This is a best prospect industry sector for this country. Includes a market overview and trade data.
Last Published: 8/17/2017

Overview

Agribusiness is one of Macedonia's most promising sectors.  In 2016, agribusiness (including agriculture, forestry, and fisheries) accounted for 7.7 percent of GDP and 16.6 percent of the total number of persons employed in Macedonia.

Exports of agriculture and food products in 2016 constituted 12.25 percent of Macedonia’s total exports.  The top markets for agriculture and food products are the EU and Western Balkan Countries (Serbia, Kosovo, Albania, and Bosnia and Herzegovina), accounting for (approximately 82.3 percent of the total exports).  The main export products from Macedonia are fresh and processed vegetables and fruits (34.8 percent of total agricultural exports), tobacco (24 percent), grains (13.5 percent), and beverages (12 percent).  The main import products are meat (beef, poultry, and pork accounted for 20 percent of total agriculture imports), fruits and vegetables, grains, coffee, tea, and spices.

Macedonia-U.S. trade in agricultural products dropped from USD 25 million in 2014 to USD 22 million in 2015.  The U.S. share of Macedonia’s agricultural imports increased from 0.7 percent in 2013 to 0.9 percent in 2014.  The share of Macedonia’s agricultural exports going to the United States increased to 6.2 percent in 2016, primarily due to the increased exports of tobacco.
 
Food and beverage processing are significant industries in Macedonia, as well as fresh fruits and vegetables.  Processed foods include both semi-finished products (including frozen, dried, and concentrate) and finished products (canned and preserved).  Over 75 percent of the processed foods are exported, mostly to the EU and to neighboring countries. Most of the food-processing facilities are in private hands.

In 2014 the Government of Macedonia adopted a six-year National Strategy for Agriculture and Rural Development 2014 - 2020 to strengthen the ability of Macedonia’s agricultural sector to compete in the EU and other regional markets and to promote sustainable development of rural areas.  The strategy, which is a pre-requisite for receiving EU Instrument for Pre–accession Assistance (IPA) II assistance in agriculture, also aims at improving the marketing of agricultural products and implementation of minimum quality standards according to the EU approximated Law on quality of agricultural products and respective by-laws.  Consequently, the total agriculture budget (including financial support to agriculture development and subsidies to farmers) has increased from USD 49.3 million in 2007 to USD 176 million in 2017 (exchange rate USD 1 = 55 MKD), and accounted for around 4.58 percent of the national budget in 2017.  The government has promoted agriculture as one of the most important sectors for the development of the economy in Macedonia and adopted and amended several agriculture related laws to comply with EU requirements.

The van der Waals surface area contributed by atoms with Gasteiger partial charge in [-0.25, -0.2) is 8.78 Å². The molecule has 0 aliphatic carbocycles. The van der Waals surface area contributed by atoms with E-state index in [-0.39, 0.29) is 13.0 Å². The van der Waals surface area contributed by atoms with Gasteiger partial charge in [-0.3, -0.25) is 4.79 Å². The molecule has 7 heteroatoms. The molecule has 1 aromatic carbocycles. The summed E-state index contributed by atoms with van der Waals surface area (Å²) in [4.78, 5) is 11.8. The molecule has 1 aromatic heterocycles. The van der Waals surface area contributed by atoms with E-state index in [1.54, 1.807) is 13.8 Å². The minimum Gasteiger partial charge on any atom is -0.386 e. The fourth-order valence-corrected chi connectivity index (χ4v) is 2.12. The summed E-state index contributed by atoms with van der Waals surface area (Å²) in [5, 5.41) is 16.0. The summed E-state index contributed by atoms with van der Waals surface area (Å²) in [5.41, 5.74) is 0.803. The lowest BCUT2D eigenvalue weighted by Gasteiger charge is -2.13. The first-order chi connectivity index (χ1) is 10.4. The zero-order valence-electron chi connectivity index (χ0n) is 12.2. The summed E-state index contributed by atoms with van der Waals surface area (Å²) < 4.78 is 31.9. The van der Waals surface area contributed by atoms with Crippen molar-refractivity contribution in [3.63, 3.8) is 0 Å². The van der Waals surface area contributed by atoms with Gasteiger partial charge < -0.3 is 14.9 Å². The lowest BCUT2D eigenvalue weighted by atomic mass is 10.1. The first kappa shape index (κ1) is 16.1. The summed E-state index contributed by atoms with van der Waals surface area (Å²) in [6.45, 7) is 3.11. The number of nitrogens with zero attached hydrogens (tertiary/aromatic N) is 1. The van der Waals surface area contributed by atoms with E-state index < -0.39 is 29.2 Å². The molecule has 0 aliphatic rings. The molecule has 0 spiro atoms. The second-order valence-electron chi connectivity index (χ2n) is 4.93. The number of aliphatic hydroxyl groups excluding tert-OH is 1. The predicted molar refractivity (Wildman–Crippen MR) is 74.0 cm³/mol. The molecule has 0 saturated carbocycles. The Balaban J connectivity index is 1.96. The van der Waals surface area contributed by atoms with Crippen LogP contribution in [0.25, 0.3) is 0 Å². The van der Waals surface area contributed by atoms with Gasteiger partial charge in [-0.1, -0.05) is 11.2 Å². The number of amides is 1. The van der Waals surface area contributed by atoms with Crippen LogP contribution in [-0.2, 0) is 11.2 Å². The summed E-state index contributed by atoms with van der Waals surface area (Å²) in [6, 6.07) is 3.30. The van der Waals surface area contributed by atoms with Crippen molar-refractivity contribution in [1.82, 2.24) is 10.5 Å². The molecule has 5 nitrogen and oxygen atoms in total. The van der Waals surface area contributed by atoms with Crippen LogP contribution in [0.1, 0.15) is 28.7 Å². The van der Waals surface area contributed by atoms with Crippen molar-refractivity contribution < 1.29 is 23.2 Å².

As of January 1, 2009, in accordance with the Law on Veterinary Public Health and the Rule Book on sanitary and hygiene conditions for food production, every establishment that is involved in production and/or trade of food products has to implement HACCP standards in order to be able to operate.
 

 

2014

2015

2016

2017 (Estimated)

Total Local Production

1.858 bl$

1.581 bl$

n/a

n/a

Total Exports

642.33 ml$

537.56 ml$

583.86 ml$

n/a

Total Imports

857.42 ml$

773.82 ml$

790 ml$

n/a

Imports from the US
 

 

 

 

 

Total Market Size

2.073 bl$

1.817 bl$

n/a

n/a

Exchange Rates

46.4

55.5

55.7

n/a

(total market size = (total local production + imports) - exports)

Leading Sub-Sectors

Wine production:  Macedonia produces approximately 1 million hectoliters of beer, mostly for domestic consumption, and approximately 1 million hectoliters of wine annually in 75 wineries.  Though Macedonia exports much of its wine in bulk, an emerging number of smaller private wineries are starting to export quality bottled wine.  In 2016, export of bulk wine further dropped from 66 to 64 percent in favor of bottled.  Over 80 percent of domestic wine production is exported, mainly to the EU, former Yugoslav countries, China, Canada, Japan, and the United States.  Export opportunities exist for U.S. companies for equipment that will increase the volume of wine bottled in Macedonia and technology and supplies that will stimulate grape production.